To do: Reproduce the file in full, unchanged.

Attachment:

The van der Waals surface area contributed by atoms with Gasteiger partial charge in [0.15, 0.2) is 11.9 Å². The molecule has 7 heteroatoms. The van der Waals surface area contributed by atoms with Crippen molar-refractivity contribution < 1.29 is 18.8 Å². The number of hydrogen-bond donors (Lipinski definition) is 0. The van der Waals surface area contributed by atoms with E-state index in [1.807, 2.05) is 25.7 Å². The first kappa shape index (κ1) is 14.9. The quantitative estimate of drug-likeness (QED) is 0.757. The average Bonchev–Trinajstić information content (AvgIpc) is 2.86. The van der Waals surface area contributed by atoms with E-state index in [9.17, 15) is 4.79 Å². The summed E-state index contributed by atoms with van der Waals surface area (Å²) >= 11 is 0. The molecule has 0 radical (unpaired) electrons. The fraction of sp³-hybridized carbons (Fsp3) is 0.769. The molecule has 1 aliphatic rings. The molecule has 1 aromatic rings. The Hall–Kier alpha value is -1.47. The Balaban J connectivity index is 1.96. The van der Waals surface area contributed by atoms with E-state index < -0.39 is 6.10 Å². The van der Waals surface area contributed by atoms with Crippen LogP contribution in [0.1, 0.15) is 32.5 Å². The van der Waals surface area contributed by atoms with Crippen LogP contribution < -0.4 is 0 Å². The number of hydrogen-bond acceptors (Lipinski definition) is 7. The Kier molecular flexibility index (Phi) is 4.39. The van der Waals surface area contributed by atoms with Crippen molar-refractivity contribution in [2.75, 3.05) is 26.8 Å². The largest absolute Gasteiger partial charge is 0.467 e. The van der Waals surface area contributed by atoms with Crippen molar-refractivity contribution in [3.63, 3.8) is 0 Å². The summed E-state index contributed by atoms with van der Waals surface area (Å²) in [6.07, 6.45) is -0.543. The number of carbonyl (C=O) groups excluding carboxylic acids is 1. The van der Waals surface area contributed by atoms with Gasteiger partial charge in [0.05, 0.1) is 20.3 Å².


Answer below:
The van der Waals surface area contributed by atoms with Gasteiger partial charge in [0.15, 0.2) is 11.9 Å². The molecule has 7 heteroatoms. The van der Waals surface area contributed by atoms with Crippen molar-refractivity contribution < 1.29 is 18.8 Å². The number of hydrogen-bond donors (Lipinski definition) is 0. The van der Waals surface area contributed by atoms with E-state index in [1.807, 2.05) is 25.7 Å². The first kappa shape index (κ1) is 14.9. The quantitative estimate of drug-likeness (QED) is 0.757. The average Bonchev–Trinajstić information content (AvgIpc) is 2.86. The van der Waals surface area contributed by atoms with E-state index in [9.17, 15) is 4.79 Å². The summed E-state index contributed by atoms with van der Waals surface area (Å²) >= 11 is 0. The molecule has 0 radical (unpaired) electrons. The fraction of sp³-hybridized carbons (Fsp3) is 0.769. The molecule has 1 aliphatic rings. The molecule has 1 aromatic rings. The Hall–Kier alpha value is -1.47. The Balaban J connectivity index is 1.96. The van der Waals surface area contributed by atoms with E-state index < -0.39 is 6.10 Å². The van der Waals surface area contributed by atoms with Crippen LogP contribution in [0.1, 0.15) is 32.5 Å². The van der Waals surface area contributed by atoms with Crippen LogP contribution < -0.4 is 0 Å². The number of hydrogen-bond acceptors (Lipinski definition) is 7. The Kier molecular flexibility index (Phi) is 4.39. The van der Waals surface area contributed by atoms with Crippen molar-refractivity contribution in [2.75, 3.05) is 26.8 Å². The largest absolute Gasteiger partial charge is 0.467 e. The van der Waals surface area contributed by atoms with Crippen molar-refractivity contribution in [3.63, 3.8) is 0 Å². The summed E-state index contributed by atoms with van der Waals surface area (Å²) in [6.07, 6.45) is -0.543. The number of carbonyl (C=O) groups excluding carboxylic acids is 1. The van der Waals surface area contributed by atoms with Gasteiger partial charge in [0.05, 0.1) is 20.3 Å².